I F*CKING HATE SWIMMING

I F*CKING HATE SWIMMING!

Its Wednesday afternoon, and I’ve just finished being on my feet at work for the past 8 hours. I was up at 4:30am to get ready and off to work for 6am in the city. At least I had a good sleep though. I got 6-7 hours of sleep, broken down into small manageable chunks of 2 hour intervals (sense the sarcasm) due to Lilly waking up 4 times in the night. 

Its pouring down with rain and I’m walking to the Cook & Phillip Aquatics Centre, Hyde Park, where I have my midweek swim training session. When it rains, it buckets it down here. My feet are wet and this umbrella isn’t big enough for both myself and my rucksack. I’m tired, I’m wet, and I f*cking hate swimming. A swim seession is not something I want to be heading into right now. 

Todays session is all about distance; 3500m should cut it – how exciting! That’s a total of 70 lengths of a 50m pool, back and forth, and back and forth, and back and forth. So much time to think about anything and everything. What do you think about when swimming!? There are plenty of people in the pool. Are they enjoying themselves or do they dislike it too? I’m curious.

Don’t get me wrong, I obviously wouldn’t swim if I really hated it that much, but its not directly the swimming that I enjoy doing – Its what swimming allows me to do that I enjoy. Ironman, triathlon, keeping fit, becoming a stronger swimmer! Those are the things I like about swimming. 

The purpose of this post is to give people the opportunity to think differently about why they are training. Whether its an Ironman, triathlon, marathon, 10km race, or losing 5lbs, this will definitely be relatable for some people. Being dedicated to something isn’t always easy, no matter how passionate you are about it. BUT, it is important that you continue to possess a positive mindset when you just feel like shit and you do not want to spend 60 minutes being uncomfortable flapping your arms and kicking your legs in a big bowl of chlorinated water. Perhaps there are people in the audience who just need to know that there are others who find it tough too. You’ve just got to keep banging the drum (as my Dad would say). 

MY WEEKLY SWIM SCHEDULE

I’m not going to break it down into too much detail, but my weekly swim schedule comprises of 3×60 minute(or so) workouts:

Monday – Technique session 

Wednesday – Distance

Friday – Distance/Technical 

That’s three times per week doing something I dislike doing. Fun. Without fail, every time I’m walking through Hyde Park, I’m thinking about how much I don’t want to go swimming while counteracting this with the obsessive need to be better than my last event. I’m obviously not a professional triathlete, but I work with what I’ve got and I work hard with it.

Now, I’m not a negative person, so take what I’m saying with an understanding that I am well aware that I don’t have to train. Plus, I find it quite funny that I hate swimming. In fact, inspiration for this post came when Jordanna and I were chatting about our day and I happened to tell her that “I f*cking hate swimming” – we laughed and I decided to write about it. I know I hate it, but I want to compete in Ironman events and the like. What am I going to do? Complain about it and quit, or just shut up, find a solution and get on with it? I say shut up and get on with it.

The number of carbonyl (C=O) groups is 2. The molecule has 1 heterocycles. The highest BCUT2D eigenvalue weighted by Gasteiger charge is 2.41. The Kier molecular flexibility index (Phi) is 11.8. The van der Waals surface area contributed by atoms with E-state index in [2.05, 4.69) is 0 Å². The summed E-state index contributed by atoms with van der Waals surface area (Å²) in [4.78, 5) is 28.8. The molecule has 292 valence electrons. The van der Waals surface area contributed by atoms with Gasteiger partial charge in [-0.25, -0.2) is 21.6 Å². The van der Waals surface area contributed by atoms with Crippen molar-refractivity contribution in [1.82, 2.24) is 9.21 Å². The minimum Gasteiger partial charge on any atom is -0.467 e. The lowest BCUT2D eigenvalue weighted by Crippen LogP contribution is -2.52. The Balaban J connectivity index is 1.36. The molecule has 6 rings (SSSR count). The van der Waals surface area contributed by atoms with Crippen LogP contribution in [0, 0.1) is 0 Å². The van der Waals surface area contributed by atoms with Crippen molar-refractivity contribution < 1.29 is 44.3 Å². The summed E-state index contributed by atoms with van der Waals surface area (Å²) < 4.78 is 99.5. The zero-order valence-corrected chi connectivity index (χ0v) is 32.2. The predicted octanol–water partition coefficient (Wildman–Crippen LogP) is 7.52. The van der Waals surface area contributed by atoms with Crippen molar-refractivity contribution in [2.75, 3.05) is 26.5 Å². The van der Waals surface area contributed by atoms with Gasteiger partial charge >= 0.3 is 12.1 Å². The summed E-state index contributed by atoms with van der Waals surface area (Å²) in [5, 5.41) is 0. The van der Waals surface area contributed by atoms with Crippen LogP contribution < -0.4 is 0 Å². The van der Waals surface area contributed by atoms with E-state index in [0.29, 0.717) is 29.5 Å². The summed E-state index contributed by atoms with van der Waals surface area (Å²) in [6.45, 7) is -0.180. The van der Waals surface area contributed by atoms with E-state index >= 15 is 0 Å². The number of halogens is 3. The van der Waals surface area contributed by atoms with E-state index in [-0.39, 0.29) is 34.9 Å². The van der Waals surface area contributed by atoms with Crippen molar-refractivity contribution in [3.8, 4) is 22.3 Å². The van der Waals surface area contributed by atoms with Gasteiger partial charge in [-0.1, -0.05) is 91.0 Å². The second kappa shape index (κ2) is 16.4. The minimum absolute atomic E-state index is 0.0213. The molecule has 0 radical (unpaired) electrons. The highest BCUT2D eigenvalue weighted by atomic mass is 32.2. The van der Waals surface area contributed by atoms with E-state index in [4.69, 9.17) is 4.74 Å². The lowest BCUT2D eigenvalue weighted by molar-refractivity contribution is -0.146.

My swim training equipment. Pretty sure this is all I need. I definitely prefer technique sessions to distance..

WHY DO I SWIM SO OFTEN? 

Firstly, my swim time in the 70.3 last year was 38 minutes. At the time I was pleased, I had never taken part in a competitive swim before and I was aware, based on my training, that it would take me around that time. However, quite some time has passed since then and I feel my technique has developed somewhat since November 2018, forcing me to feel that 38 minutes was a bit of a soft effort. Perhaps I’m being a bit critical there, but I want to do better this time around. 

This brings me to my first reason. I swim because I want to be better. Better than last year, better than the guy swimming in the same lane as me, better than anyone in the race. Albeit I am well aware there are going to be people who are better swimmers than I am, I still want to perform. Perhaps I should consider getting myself a swim coach, or join a swim club? I’m sure this would help me improve, but I don’t want to commit to that just yet.

In the meantime, I always go in the ‘fast lane‘ at the pool regardless of who is in there. Now, I’m not slow by any means, but I’m also not the fastest in the water. However, by going in the fast lane, I’m surrounding myself with people that are potentially going to overtake me. Swimming with these people makes me swim faster and work harder so they don’t overtake me. If I swim three times per week, surely I’m going to develop strong enough to beat my time!!

If you haven’t heard of Malcolm Gladwell’s 10,000 hour rule, then look it up. Basically, Gladwell suggests that it takes 10,000 hours to achieve greatness. Although some have accused his work of being inaccurate, I believe we can all take something from the 10,000 hour rule, regardless. Its surely just basic math. Check out this funky case study;

‘Greg and Jordanna have never swam before in their lives. They cannot swim. If they jump in a pool of water, they will sink and drown. Both need to train to be able to swim 1.9km in 12 weeks time. To reach the target, Greg is going to swim three times per week for a total of 3 hours. Jordanna is going to swim once per week for a total of 1 hour. They are both going to conduct the same training programme, with Greg’s training obviously being scaled to accommodate the extra hours. Who will be faster on the day of the race?”